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  • Nicole Biscotti, M. Ed.

ADHD is as Modern as Ancient Greece


As if it’s not tough enough to deal with an executive function disorder, those with ADHD and their loved ones are often barraged with comments about how ADHD is a “new thing” or smug references about how they didn’t have ADHD in their day, kids just played outside. Overall, many seem to feel that this is a “modern problem”. The truth is that ADHD is as modern as Ancient Greece.


Hippocrates, known as the “father of medicine”, lived from about 460 to 375 BC, documented cases, and theorized about a connection between the behaviors associated with ADHD, nutrition, and physical activity. Shakespeare mentions a person suffering from a “malady of attention” in his play “King Henry VIII, around 1613. In Dr. Weikard’s work published between 1773 and 1775, he provides the most complete description of ADHD to date. A chapter of his book, “Der Phiosophische Artz is called, “Mangel der Aufmerksamkeit” or “Attention Deficit”. While Weikard dispelled many medieval beliefs such as outside forces like astrology controlling behavior (we are thankful for that), he also perpetuated stereotypes that we are still struggling to move away from such as ADHD being the result of a poor upbringing (we are not thankful for that).

In 1798 Sir Alexander Crichton of Scotland, physician to the czar of Russia, referred to a condition that he called “disease of attention” who’s sufferers had difficulty maintaining their focus on tasks or games. When John Locke wrote “Thoughts Concerning Education”, he refers to students that cannot “keep their mind from straying.” In 1832, Goethe described a boy, “Euphorion” who exhibited hyperactive behavior, showed little concern for consequences, and displayed excessive motor activity. The mention of ADHD continues consistently into the next century through the present time.


There were no theories discussed pointing to what we call “ADHD” in the 1800’s however there are several mentions of the typically associated symptoms in case studies. Sir George Frederic provided a more comprehensive profile of some of the typical behaviors associated with ADHD in 1902. In a series of three lectures, he describes his study of 43 children that showed a lack of ability to maintain attention, while exhibiting difficulty self-regulating, modifying their behavior based on consequences, and in many cases displaying violent behaviors. He further noted that this condition was not tied to intellectual ability, he suggested that more boys than girls presented symptoms, and explored the possibility of the condition being hereditary.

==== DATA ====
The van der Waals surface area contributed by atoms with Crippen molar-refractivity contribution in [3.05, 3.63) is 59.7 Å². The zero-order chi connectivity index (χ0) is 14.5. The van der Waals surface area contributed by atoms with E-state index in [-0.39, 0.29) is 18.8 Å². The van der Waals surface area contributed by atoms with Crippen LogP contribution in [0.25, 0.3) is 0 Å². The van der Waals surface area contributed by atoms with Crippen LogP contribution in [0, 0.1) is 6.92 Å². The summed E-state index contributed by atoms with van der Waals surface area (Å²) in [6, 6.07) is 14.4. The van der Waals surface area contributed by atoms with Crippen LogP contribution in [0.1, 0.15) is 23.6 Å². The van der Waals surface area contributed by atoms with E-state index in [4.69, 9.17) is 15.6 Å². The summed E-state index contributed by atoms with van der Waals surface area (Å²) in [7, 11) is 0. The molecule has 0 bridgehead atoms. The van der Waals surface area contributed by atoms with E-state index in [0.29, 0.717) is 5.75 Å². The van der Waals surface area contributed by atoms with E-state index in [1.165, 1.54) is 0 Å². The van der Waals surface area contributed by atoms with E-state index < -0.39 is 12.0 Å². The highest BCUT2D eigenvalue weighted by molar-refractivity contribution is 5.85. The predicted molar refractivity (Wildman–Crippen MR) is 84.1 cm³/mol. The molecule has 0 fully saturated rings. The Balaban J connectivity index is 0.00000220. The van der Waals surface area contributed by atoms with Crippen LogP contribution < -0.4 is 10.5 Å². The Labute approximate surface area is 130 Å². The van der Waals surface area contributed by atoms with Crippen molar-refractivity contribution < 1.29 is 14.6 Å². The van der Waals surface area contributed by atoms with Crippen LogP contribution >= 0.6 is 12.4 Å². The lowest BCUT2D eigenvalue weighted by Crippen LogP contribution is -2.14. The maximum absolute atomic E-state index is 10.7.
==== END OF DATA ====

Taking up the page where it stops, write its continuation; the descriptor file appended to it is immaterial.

Benzedrine was given to children for headaches by Dr. Charles Bradley in Rhode Island in the early 20th century and noted that a side effect of the amphetamine administered was increased performance in school due to enhanced focus. Another amphetamine, Ritalin, became available in 1954 for the treatment of the symptoms associated with ADHD. Ritalin is said to have gotten its name from the wife of Leandro Panizzon, a Swedish doctor chemist, who tested it in on his wife Marguerite, who was known as “Rita”.

Even though we’ve been talking about ADHD since Ancient Greece, we’ve only called it “ADHD” since the 1980’s. The American Psychiatric Association began the use of the names “ADD” and “ADHD”. We still continue to develop our understanding of the types or presentations of ADHD and to expand our knowledge of medications that help to manage symptoms.

Now that we’ve seen that ADHD is not “new”, why are we hearing more about? There is a combination of factors that are contributing to an increase in diagnoses. First of all, people are becoming more aware. The child that was “a rebel” and the kid that had “ants in their pants” when I was growing up are now being referred to counselors and pediatricians to discuss the possibility of ADHD. Parents in prior generations couldn’t google symptoms. Much less people knew what ADHD was or that their kid could possibly have it. Increased media attention, access to information, and open dialogue about disabilities have all contributed to this increase in awareness. At this point, everyone’s heard of ADHD but not that many people really understand it’s causes, systems, treatment, etc.


Many would argue that our modern life contributes to an increased likelihood for children to have or develop ADHD. They point out that our food supply is riddled with chemicals and that we don’t even know the extent of their damage. Others question the insane amount of screen time that most of our society is exposed to, and arguably addicted to, including its youngest members. They point to lowering rates of our attention span across age levels as an indicator our hyper exposure to sound bytes is creating ADHD.


Unfortunately it takes humanity hundreds, and even thousands, of years to recognize, understand, create awareness, and provide hope to people that suffer from disabilities, particularly when the disability is invisible. At this point we don’t have all of the answers but we are beginning to validate the struggle of those with ADHD. The sooner we begin to seek to understand, to listen, to ask questions, to collaborate - as parents, children, teachers, and health care provides - the better for our children.

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Nicole Biscotti, M.Ed.

Phoenix, AZ

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